€492,800 EUR | Sold
| Cernobbio, Italy
- The hottest Italian roadster on the market today
- Ready to drive and enjoy
118 bhp, 2,451 cc overhead-valve 60-degree V-6 engine, four-speed manual transmission, sliding pillar independent front suspension, De Dion rear axle with a transaxle gearbox differential, and four-wheel hydraulic drum brakes. Wheelbase: 2,451 mm (96.5 in)
As Lancia’s notoriety spread stateside following World War II, the time came for the company to offer an open sports car to the booming market in the United States. The result, the Aurelia B24S Spider, was built to a design by Pinin Farina, and it ranks among the most striking automobiles of its decade, boldly challenging Ferrari with its aggressive hood scoop, flowing front wings, softly curving rear wings with mild flares, and a wrap-around windshield. It is muscular yet restrained, sporting yet elegant—everything that an aristocrat’s high-speed summer transportation should be.
The Spider’s advanced specification, semi-custom bodywork, and superb build quality made it expensive to build. Only 181 left-hand drive Spiders were made, of which only 114 examples survive today, and even fewer are in restored condition.
The car offered here at Villa Erba is one of the few equipped with a glove box door, as found with U.S.-delivery cars, and it is also fitted with metric Italian gauges. At one point, it was owned by the late Gary Lee Byrd, a legendary figure among American Lancia enthusiasts, noted for his passion for the marque and for owning and restoring, at one point or another, virtually every model the factory ever produced. He was once described as “the most knowledgeable Lancisti on the West Coast”, respected for his knowledge and the quality of the automobiles he owned.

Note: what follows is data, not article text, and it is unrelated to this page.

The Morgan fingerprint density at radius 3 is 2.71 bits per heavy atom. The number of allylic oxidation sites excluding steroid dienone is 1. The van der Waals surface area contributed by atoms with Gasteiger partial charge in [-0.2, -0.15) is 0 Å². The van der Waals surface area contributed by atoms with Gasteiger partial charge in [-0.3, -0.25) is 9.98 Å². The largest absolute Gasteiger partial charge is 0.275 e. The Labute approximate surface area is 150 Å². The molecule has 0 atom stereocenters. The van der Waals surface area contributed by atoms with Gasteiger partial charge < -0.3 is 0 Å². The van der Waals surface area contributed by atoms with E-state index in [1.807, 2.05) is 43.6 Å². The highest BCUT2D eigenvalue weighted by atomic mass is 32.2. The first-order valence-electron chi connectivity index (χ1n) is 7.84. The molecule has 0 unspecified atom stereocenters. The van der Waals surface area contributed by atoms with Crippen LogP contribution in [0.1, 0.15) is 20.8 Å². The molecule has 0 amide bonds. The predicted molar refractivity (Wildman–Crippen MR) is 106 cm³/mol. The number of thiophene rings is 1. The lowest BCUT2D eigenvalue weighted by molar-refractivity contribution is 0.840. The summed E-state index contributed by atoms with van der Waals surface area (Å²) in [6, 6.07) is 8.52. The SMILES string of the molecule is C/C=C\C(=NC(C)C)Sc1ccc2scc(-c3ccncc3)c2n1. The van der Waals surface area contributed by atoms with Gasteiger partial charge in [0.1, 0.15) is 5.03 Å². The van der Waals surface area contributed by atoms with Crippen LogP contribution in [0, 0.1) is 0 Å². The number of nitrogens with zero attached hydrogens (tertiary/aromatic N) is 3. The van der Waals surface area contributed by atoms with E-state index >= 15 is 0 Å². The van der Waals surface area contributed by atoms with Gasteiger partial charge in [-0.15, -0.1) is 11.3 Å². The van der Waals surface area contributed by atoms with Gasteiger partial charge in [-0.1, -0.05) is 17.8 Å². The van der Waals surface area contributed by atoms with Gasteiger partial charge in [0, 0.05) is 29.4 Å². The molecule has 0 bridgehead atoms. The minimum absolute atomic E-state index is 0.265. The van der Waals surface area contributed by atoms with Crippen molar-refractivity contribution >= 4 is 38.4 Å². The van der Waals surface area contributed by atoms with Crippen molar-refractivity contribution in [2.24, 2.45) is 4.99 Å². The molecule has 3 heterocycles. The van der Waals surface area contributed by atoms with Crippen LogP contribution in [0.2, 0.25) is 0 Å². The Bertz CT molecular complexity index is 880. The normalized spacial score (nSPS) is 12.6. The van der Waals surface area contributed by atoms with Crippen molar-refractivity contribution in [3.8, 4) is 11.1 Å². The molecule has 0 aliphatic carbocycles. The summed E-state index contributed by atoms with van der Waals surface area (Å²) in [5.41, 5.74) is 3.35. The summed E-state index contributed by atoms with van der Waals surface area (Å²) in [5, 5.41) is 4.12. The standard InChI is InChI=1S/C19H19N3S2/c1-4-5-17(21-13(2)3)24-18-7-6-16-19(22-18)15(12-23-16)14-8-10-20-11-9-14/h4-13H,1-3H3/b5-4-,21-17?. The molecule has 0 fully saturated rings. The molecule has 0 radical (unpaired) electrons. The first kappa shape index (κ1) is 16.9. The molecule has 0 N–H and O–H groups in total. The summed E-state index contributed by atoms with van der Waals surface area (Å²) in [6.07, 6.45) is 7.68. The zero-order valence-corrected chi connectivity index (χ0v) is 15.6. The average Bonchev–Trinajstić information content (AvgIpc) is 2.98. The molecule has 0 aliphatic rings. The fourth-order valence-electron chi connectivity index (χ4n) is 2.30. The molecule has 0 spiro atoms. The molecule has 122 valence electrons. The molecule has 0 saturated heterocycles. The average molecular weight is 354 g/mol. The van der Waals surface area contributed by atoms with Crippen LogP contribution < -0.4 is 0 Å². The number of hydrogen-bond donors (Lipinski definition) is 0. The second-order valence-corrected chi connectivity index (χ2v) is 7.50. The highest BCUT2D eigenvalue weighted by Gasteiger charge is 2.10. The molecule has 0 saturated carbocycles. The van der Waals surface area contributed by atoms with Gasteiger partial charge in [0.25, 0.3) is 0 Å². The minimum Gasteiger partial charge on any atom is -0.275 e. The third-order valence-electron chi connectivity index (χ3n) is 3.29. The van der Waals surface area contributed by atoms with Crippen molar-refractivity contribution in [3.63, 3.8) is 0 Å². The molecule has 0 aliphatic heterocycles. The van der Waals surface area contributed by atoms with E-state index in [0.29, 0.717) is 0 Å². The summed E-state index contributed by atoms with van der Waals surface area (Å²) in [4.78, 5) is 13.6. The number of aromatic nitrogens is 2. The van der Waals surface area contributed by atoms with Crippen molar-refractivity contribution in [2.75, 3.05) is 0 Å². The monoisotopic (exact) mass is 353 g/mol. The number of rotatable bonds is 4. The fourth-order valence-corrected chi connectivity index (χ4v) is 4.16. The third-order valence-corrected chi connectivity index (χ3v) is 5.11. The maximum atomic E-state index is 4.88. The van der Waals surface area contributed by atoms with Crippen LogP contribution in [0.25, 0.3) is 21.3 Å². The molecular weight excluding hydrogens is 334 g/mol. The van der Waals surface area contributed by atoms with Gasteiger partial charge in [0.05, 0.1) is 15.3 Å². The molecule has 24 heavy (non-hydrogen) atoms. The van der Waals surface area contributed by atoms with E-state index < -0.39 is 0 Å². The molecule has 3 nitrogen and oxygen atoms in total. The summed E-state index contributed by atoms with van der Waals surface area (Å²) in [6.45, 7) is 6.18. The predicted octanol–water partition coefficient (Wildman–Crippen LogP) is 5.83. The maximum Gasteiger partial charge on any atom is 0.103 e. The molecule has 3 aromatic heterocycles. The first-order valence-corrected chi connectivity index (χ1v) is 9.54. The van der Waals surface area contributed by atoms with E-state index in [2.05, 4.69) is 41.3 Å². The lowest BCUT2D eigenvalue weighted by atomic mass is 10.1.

The Spider has since been the recipient of a decade-long restoration, personally directed by the owner, with a Turin-based specialist in the Lancia brand. During the restoration, the original colours of beige over black were replaced with sporting red over biscuit tan, always appropriate to an Italian sports roadster. It is important to note that the car retains a rare, original domed horn button, seldom seen on restored examples. Always treated like a work of art to be admired, the Lancia has been driven only 690 kilometres since completion of the restoration, all during regular short tours in the Turin area, to keep the car mechanically functioning as it should.
These stunning Spiders are highly prized by their intensely loyal owners. They offer a nearly ideal combination of desirable characteristics: they are fast, with delightfully nimble handling, quick and responsive steering, and undeniable grace and beauty. Their racing bloodlines and thoroughly sporting manner makes them not only eligible for, but ideal candidates to participate in, any important driving event worldwide.
They are seldom, if ever, offered. The competition for this car may be expected to be intense—exceeded, perhaps, only by the rewards that the car will offer the winning bidder.